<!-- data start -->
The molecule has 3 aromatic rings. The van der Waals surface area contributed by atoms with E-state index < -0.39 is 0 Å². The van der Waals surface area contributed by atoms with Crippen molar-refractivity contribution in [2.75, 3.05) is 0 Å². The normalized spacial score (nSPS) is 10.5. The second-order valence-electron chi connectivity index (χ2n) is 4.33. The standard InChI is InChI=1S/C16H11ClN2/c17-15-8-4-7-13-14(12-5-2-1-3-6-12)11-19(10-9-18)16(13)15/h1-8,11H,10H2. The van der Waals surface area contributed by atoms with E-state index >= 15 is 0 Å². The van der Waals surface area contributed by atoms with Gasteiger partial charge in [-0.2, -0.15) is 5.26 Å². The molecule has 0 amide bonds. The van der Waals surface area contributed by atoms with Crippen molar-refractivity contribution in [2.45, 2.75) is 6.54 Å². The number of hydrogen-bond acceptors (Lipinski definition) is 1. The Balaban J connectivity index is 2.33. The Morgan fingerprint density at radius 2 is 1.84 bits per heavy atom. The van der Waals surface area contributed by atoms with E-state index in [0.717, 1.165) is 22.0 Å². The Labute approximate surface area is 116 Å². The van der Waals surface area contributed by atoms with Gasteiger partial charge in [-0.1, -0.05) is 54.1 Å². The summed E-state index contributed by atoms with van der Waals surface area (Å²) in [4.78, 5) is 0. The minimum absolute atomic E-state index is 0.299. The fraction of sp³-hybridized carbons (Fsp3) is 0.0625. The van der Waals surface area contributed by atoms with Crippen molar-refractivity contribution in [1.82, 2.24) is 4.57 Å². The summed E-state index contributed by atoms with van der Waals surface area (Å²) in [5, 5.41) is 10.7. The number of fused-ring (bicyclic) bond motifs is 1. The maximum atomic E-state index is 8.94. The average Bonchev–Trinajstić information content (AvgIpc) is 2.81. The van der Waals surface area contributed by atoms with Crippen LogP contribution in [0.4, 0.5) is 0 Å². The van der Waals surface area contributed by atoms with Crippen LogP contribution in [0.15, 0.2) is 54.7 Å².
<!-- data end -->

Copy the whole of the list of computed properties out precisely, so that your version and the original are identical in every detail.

The molecule has 3 aromatic rings. The van der Waals surface area contributed by atoms with E-state index < -0.39 is 0 Å². The van der Waals surface area contributed by atoms with Crippen molar-refractivity contribution in [2.75, 3.05) is 0 Å². The normalized spacial score (nSPS) is 10.5. The second-order valence-electron chi connectivity index (χ2n) is 4.33. The standard InChI is InChI=1S/C16H11ClN2/c17-15-8-4-7-13-14(12-5-2-1-3-6-12)11-19(10-9-18)16(13)15/h1-8,11H,10H2. The van der Waals surface area contributed by atoms with E-state index >= 15 is 0 Å². The van der Waals surface area contributed by atoms with Gasteiger partial charge in [-0.2, -0.15) is 5.26 Å². The molecule has 0 amide bonds. The van der Waals surface area contributed by atoms with Crippen molar-refractivity contribution in [2.45, 2.75) is 6.54 Å². The number of hydrogen-bond acceptors (Lipinski definition) is 1. The Balaban J connectivity index is 2.33. The Morgan fingerprint density at radius 2 is 1.84 bits per heavy atom. The van der Waals surface area contributed by atoms with E-state index in [0.717, 1.165) is 22.0 Å². The Labute approximate surface area is 116 Å². The van der Waals surface area contributed by atoms with Gasteiger partial charge in [-0.1, -0.05) is 54.1 Å². The summed E-state index contributed by atoms with van der Waals surface area (Å²) in [4.78, 5) is 0. The minimum absolute atomic E-state index is 0.299. The fraction of sp³-hybridized carbons (Fsp3) is 0.0625. The van der Waals surface area contributed by atoms with Crippen molar-refractivity contribution in [1.82, 2.24) is 4.57 Å². The summed E-state index contributed by atoms with van der Waals surface area (Å²) in [5, 5.41) is 10.7. The number of fused-ring (bicyclic) bond motifs is 1. The maximum atomic E-state index is 8.94. The average Bonchev–Trinajstić information content (AvgIpc) is 2.81. The van der Waals surface area contributed by atoms with Crippen LogP contribution in [0.4, 0.5) is 0 Å². The van der Waals surface area contributed by atoms with Crippen LogP contribution in [0.15, 0.2) is 54.7 Å².